The Startup Wives Club: Life With an Entrepreneur

"Welcome to the Startup Wives Club, Anushay!" Caroline exclaimed as all the women burst out into laughter. "You have a long ride ahead of you."
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Last year when I was heavily pregnant, my husband took me to a gala dinner his company was throwing at the Ritz Carlton hotel in Washington, DC. I could not have been more excited.

You see, for the past two years, Shayan and his partners had worked tirelessly trying to get their startup company, a service which tracked teens' digital activities and sent concerned parents alerts, off the ground.

My growing belly and I had watched my husband and their team rename their company twice, rebuild their website three times, raise money four times and change their logo I do not know how many times, all amidst one of the greatest global economic recessions in recent history.

As I stood in my Pea in the Pod size 200 (okay, really it was a size 14) maternity gown, my iced glass of water in hand, the other wives and I were talking about how proud we were of our spouses. I observed what a stressful few months it had been, but how happy I was that everything had worked out.

"I am so relieved all the hectic days of starting a business are behind us!" I exclaimed, much to the surprise of the other wives, who all glanced at each other with confusion. That is when one of the wives, Caroline, turned and said something to me that changed the outlook of my marriage forever.

"This is not the end, Anushay," Caroline informed me. "It is just the beginning."

I had no idea what she was talking about. The beginning of the business? Or the beginning of the night? All the other spouses were much older than me, but our age difference had never been tangible to me until that moment. What did they know that I did not?

Caroline and the the other wives laughed at my innocence. They started telling me stories of the first startup Jim invested in. Amy, another "Startup Wife", countered with an anecdote of how they sold their first house and lived off of Ramen noodles for Tom's first business venture. Half way through all the ladies' stories, I stopped listening. I was so stressed, my belly and I started devouring the dessert tray.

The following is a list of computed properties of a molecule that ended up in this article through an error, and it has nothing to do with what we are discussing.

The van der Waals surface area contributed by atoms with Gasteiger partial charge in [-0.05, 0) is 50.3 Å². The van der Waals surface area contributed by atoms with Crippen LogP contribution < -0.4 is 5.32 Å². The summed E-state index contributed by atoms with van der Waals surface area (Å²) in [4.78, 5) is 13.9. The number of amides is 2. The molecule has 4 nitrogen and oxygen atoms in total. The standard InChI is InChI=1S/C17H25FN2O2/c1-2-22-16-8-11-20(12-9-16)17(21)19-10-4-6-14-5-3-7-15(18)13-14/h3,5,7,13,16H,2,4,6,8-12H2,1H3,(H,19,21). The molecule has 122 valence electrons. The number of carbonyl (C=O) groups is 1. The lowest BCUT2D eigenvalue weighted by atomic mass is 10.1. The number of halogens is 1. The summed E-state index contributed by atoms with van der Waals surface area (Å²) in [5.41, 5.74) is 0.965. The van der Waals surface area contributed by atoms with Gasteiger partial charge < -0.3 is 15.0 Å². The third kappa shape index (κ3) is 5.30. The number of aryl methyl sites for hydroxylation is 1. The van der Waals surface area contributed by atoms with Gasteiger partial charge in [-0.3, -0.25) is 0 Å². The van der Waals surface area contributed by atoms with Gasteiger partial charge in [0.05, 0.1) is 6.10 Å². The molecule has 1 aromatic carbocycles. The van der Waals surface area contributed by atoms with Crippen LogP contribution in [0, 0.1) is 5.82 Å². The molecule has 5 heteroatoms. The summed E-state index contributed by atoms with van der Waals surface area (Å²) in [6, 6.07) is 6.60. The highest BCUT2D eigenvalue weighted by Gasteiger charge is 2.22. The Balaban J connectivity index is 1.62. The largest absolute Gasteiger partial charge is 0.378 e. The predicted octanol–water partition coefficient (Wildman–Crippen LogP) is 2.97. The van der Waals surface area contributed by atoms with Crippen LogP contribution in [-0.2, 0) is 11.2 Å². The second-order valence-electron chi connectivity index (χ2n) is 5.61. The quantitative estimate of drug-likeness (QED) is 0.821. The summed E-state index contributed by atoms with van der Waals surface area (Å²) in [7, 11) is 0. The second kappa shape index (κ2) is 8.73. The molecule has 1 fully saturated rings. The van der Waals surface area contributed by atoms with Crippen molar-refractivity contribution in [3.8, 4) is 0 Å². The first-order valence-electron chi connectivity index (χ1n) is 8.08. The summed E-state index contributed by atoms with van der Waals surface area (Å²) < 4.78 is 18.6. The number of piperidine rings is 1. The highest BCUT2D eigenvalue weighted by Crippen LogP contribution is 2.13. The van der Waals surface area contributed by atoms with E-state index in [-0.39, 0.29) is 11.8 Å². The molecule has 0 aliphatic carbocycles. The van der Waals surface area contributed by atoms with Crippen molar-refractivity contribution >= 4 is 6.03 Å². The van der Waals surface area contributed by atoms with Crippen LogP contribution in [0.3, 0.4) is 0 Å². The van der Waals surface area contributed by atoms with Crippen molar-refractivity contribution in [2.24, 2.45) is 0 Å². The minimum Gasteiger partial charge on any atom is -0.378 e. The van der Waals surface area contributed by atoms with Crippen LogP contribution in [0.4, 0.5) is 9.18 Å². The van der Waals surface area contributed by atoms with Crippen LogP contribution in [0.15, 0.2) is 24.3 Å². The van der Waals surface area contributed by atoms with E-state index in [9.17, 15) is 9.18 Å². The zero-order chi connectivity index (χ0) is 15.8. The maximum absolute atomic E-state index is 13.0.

When I said 'I Do' to marrying my entrepreneur, I had the idea that the business he was trying to get off the ground at the time, the one whose success we were all celebrating that night, was the business he was going to work at his whole life. But the more I listened to the other wives, the more I realized that being an entrepreneur is more than a profession. It is a lifestyle.

"Welcome to the Startup Wives Club, Anushay!" Caroline exclaimed as all the women burst out into laughter. "You have a long ride ahead of you."

I think back to this night often. Actually, I think back to it every time my husband comes to me with a new idea. I think back to my initial panic, the nervous, fluttering butterflies in my stomach. However, now I see the reality of being married to an entrepreneur is quite an adventure.

Entrepreneurs are amongst some of the most proactive and inspirational people I have ever met. Yes, I am biased, but it is true. They are not only always trying to solves problems, but always trying to identify a need in society, and then figure out how to meet it.

The birth of our first child last year coincided with the birth of my husband's current startup company, CrimePush. The more pregnant I became, the more ambitious my husband became. It was not enough that the venture he had been working so hard on was taking off. Shayan wanted to do more.

He searched for ideas in everything we did, from prenatal yoga classes to Target runs. But it was after being held at gunpoint on the streets of Washington, DC that Shayan thought of a way to help report and prevent crimes for the 21st century. CrimePush was born.

CrimePush is a crime-reporting and public safety application. With a few clicks, you can push along GPS embedded crime tips and distress messages that include text, photo, video, and audio to the nearest authorities. Its simplicity encourages bystanders to report things they might otherwise ignore. The recorded video can be used to broadcast suspects and incidents, to give dispatchers a sense of how serious a situation is or even to save a panicked 911 caller from having to describe a traumatic event.

After many a depleted bank account, it is now, finally, available free on iTunes and Google Play, and over 100 police departments and universities have contacted CrimePush to be integrated into the app. Who knew that this germ of an idea Shayan thought of would be gaining traction across the country?

Being married to an entrepreneur may mean endless nights, constantly searching for potential investors and months without a paycheck. But at the end of the day there is no other club I would rather belong to than the "Startup Wives Club."

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